Despite the wide spread popularity and acceptances by the renowned pundits of the publishing industry, these texts have not been explored in depth and not been seriously taken as a convener of portrayal of the society. It is this gap that the present research intends to highlight. The research by focusing on two fundamental texts by Pakistani writers The Skunk Girl by Sheba Karim and Wanting Mor by Rukhsana Khan intends to highlight their status as a portrayal of post-colonial cliché, chiefly, the stereotypes and exoticism.
Analysis of the Texts
The first text under analysis is The Skunk Girl (2009) by an American author of Pakistani origin, Sheba Karim. Karim is also the author of That Thing we call a Heart (2017) and Mariam Sharma Hits the Road (2018) both of which have been critically acclaimed and established. She hails from IOWA academy which is visited by literary pundits of renowned fame.
Though Skunk Girl has been artistically acclaimed, but the truth is that it is precisely written for the market as confessed by Karim in an interview where she admitted as there are just a “few books out there about what it’s like to grow up Pakistani in this country,” (Karim, Author Interview :Sheba Karim 2009). The major theme of the novel is about a sixteen year old Pakistani origin girl Nina, her relationship with her parents and her relatives, the Asian concerns about their children, her longing to gain emancipation, and liberty to enjoy normal teenage practices like dancing, dating and partying which her white peers enjoy, her first love affair with an Italian boy Asher RiChilli and lastly her secret of being a ‘hairy girl’.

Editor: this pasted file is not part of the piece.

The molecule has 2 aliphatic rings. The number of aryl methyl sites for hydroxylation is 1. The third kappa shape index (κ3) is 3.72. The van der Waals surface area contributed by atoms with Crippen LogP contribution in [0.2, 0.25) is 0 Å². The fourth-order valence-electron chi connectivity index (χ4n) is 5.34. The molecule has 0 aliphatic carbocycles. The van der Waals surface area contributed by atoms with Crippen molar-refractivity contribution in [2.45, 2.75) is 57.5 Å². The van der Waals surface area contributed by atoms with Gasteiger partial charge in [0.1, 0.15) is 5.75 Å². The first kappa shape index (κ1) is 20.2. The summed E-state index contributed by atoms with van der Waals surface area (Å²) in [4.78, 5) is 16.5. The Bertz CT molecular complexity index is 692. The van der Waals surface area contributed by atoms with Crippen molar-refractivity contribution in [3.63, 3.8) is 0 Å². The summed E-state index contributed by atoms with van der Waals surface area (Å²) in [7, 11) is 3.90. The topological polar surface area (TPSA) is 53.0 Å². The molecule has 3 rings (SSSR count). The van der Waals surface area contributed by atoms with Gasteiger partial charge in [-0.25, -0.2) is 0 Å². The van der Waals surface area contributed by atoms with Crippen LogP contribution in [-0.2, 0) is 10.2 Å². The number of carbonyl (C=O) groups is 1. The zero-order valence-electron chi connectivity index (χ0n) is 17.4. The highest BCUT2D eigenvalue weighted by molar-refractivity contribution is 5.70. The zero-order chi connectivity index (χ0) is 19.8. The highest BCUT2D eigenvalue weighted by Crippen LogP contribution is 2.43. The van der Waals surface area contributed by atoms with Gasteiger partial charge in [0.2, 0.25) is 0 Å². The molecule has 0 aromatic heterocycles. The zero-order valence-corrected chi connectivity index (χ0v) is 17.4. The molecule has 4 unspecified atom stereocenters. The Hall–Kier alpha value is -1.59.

The novel thoroughly highlights the stereotype portrayal of characters, culture, practices and beliefs of Pakistan, a South Asian country. Karim begins by focusing upon the stereotypical portrayal of Nina’s father, but extends it to a universal portrayal of the South Asian parents in particular. For instance, her class fellows believe that Nina’s parents would be highly displeased to the extent of killing her if she is found kissing a boy despite Nina’s firm negation because she believes that:
I must defend my father. He may be conservative, but he’s no murderer like those nutty Islamic fanatics they show on TV movies who marry unsuspecting white women, then kidnap their daughters and take them to some unnamed Middle Eastern country. (Ibid).